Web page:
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Old 12-14-2009, 08:59 PM
GroundedSpirit GroundedSpirit is offline
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Join Date: Nov 2009
Location: New England USA
Posts: 1,231
Default Yes and...


I agree with your perspective - at least to a large degree. Our style is also much like that (no rules-no limitations). But I also understand and tend to be maybe more empathetic with others and their particular situations. I think it's important to remember that most people are in their infancy in exploring what they see as having potential for something good. And yet I suspect we all know the horror stories that abound. If you've ever had open discussions around poly loving in a mixed group of poly minded and mono minded people you soon learn the fears and misinformation that circulates. I also respect the fact that relationships are (as others have mentioned) more than just an emotional one. There can be various physical factors involved (kids, finances, property etc) that really have to take priority for the greater good. You've shown your understanding & respect for that also.
But maybe here's another angle to consider...........
When we come across situations like this we try to dig beyond the "rules" by getting to know the individuals more intimately to understand why those rules may exist. Rather than blow them off because they don't meet "our" immediate need or perfect world view, we sometimes ask what "we" can contribute to them to help them move forward with their hopes & dreams. By giving them the opportunity to proceed slowly into waters that they want to swim but are afraid because of all the negativity commonly associated, we're trying to add to the net-positive. Rules can and often DO change because they are often constructed to protect against worst case scenarios. We all know even the nicest, best intentioned situations can turn ugly - sometimes because of factors not really related to the potential poly situation.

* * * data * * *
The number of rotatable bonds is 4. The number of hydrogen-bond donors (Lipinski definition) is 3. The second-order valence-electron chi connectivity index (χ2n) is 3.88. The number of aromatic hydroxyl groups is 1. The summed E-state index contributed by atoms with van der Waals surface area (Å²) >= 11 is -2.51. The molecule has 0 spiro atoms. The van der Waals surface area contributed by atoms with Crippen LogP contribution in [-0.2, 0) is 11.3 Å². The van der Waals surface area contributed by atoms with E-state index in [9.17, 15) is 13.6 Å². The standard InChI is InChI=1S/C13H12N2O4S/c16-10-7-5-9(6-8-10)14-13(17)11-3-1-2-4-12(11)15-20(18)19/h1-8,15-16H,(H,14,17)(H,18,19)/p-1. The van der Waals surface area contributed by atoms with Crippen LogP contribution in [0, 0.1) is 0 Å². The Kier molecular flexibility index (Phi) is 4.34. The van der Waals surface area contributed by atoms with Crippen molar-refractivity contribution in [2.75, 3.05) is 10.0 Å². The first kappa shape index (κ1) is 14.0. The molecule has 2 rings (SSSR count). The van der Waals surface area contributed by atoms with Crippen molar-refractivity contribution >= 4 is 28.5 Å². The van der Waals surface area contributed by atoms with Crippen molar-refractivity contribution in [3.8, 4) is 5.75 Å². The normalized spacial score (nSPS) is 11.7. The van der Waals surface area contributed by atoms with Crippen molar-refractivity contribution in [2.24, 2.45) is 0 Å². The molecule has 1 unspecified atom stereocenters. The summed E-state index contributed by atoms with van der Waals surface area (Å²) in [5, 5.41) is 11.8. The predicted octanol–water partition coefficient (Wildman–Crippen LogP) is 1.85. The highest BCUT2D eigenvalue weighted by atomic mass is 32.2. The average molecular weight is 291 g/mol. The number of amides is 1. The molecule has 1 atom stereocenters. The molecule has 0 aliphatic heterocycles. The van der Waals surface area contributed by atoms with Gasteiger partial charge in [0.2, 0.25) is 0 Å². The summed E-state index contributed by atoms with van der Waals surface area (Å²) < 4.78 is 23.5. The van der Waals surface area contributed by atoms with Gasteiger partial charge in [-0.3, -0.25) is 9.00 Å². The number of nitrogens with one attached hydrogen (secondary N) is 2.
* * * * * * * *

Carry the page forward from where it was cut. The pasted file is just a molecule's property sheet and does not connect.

It's wonderful that you've stumbled upon some folks that are more evolved in their practice. We'd all wish for that. But in the mean time we also feel we have a valuable role as teachers - givers rather than receivers.

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